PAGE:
Nouri court mirror of Western human rights


Nouri court mirror of Western human rights

IRAN(TEHRAN)- Former Iranian judicial officer Hamid Nouri, 61, who has been unlawfully jailed in Sweden, has criticized a new trial that has been initiated against him, asserting that he would not participate in the “unfair” process as long as his issues are unresolved.

A fresh set of trial hearings for Nouri, who was detained upon his arrival at Stockholm Airport three years ago, started on Wednesday in a Swedish court.

Authorities in Sweden claimed that he had participated in the execution and torture of Mujahedin-e-Khalq Organization (MKO) members in 1988.

Such spurious claims have been vigorously denied by Nouri.

The Swedish court system framed his case based on allegations made by the terrorist MKO organization, which claimed that Nouri was a prison guard for the MKO operatives in the jail.

Nouri declared at the outset of the fresh trial session that “I believe this tribunal is unjust, and I will not join the court as long as my concerns are not allayed.”

The court had switched off Nouri’s microphone, but he still spoke loudly, stating, “I do not have access to an ophthalmologist; consequently, I am unable to read the materials in my case.”

He went on to underscore, “I have spent the last three years and two months in solitary confinement. Although the judge has ruled that my limitations are no longer in effect, my contacts are still banned.”

Nouri was given a life sentence by a Swedish court last year. He has frequently complained about being abused and tortured in custody.

Nouri was given no assistance, not even a translator, to learn the details of the judgment before the Swedish court sentenced him to life in jail.

Not legally permitted to defend himself

On Sunday, Majid Nouri, Hamid Nouri’s son, spoke about his father’s horrible conditions in jail.

He also said that the judge wrote him in an email a couple of months ago that the restrictions had been lifted.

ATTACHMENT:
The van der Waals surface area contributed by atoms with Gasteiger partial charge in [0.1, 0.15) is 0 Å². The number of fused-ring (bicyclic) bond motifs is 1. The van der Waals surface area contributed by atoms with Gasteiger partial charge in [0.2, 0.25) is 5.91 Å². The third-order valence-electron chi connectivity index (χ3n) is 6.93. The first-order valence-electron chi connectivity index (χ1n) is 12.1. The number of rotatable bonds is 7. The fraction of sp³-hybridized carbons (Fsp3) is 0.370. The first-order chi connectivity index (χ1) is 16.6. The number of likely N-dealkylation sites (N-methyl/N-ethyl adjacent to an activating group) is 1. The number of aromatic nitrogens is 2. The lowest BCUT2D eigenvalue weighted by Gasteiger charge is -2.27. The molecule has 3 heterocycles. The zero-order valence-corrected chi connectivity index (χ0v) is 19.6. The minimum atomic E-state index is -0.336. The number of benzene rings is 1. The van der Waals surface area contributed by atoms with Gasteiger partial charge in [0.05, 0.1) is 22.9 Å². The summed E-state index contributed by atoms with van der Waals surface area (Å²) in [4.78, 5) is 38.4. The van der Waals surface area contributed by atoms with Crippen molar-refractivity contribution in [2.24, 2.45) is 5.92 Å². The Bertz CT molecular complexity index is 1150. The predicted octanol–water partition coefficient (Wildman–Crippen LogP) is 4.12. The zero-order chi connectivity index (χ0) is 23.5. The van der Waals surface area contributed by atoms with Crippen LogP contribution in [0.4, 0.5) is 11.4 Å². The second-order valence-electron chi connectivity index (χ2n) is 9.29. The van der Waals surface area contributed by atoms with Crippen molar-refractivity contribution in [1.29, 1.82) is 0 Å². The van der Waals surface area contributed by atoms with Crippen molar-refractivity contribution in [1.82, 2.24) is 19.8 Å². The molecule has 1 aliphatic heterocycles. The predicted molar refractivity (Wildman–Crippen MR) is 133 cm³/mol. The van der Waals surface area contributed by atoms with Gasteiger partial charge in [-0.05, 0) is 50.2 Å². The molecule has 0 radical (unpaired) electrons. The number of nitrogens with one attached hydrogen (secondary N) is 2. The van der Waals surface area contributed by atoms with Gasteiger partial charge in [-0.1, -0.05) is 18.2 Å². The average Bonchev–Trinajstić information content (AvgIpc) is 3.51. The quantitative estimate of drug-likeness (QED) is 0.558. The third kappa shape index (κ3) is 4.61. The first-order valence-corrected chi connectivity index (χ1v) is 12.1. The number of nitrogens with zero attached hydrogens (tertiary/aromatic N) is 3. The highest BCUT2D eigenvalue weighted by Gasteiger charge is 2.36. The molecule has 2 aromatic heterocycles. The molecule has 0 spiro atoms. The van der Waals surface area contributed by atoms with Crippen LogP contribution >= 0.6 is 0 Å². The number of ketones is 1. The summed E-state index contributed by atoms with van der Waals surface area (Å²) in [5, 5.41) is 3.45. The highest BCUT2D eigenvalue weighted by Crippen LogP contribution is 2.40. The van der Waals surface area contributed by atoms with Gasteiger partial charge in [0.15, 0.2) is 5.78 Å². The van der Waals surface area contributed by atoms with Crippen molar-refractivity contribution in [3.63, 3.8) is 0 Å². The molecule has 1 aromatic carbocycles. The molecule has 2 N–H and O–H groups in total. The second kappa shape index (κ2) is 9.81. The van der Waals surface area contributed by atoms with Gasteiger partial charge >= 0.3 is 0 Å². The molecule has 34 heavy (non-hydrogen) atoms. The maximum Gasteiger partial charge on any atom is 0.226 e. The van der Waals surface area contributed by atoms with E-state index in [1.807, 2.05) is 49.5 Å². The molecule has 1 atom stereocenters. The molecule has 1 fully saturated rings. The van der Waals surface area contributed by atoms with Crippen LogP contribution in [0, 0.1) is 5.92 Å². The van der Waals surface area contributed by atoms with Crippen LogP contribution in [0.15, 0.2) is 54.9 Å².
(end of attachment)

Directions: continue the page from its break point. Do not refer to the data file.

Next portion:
Unfortunately, prison guards continue to restrict his father in spite of the fact that the judge ordered the lifting of limitations, so he is still being kept in a solitary confinement and cannot have any visit or contact with his family members, the son explained.

Hamid Nouri’s son expressed concern about his father’s health in November 2022, citing three years of abuse and solitary incarceration.

“The process of arresting my father commences with lies. According to Swedish law, a person must enter Sweden of his own volition, but they duped my father into bringing him to Sweden, where he was jailed,” he pointed out.

Hamid Nouri’s son, while pointing to Sweden’s failures in the process of his father’s case, said that the Swedish officials have even changed the internal laws to complicate the case.

Reports say that the Swedish judicial system has not observed the initial human rights standards when it came to the Iranian citizen.

The treatment of the Swedish judicial system is an example of European countries’ claim of support for human rights. This is while that the Nordic states, and Sweden in particular, are claimed to greatly value human rights more than other countries in Western Europe.

Despite such unfair and illegal behavior toward Nouri, European countries have been harshly criticizing Iran for its human rights record. They have been slapping repetitive sanctions on the Islamic Republic under the pretext of human rights violations. Though they are fully aware that the chief victims of their sanctions are ordinary people, they continue to impose new bans on Iran.

The Nouri case is an example that there is a gulf between what the Europeans lecture and what they do in action.

Sweden changes rules to exacerbate the Nouri case

Hossein Jafari, the lawyer representing Hamid Nouri, also underlined that “I tried my best to provide evidence and documentation against the false accusations made against Hamid Nouri.”

According to the lawyer, 8 sessions of the appeals court will be held in public, of which the first two sessions will be for prosecutors to present their statements and evidence.

Jafari also emphasized that the whole process of the court will probably linger until the fall of next year.

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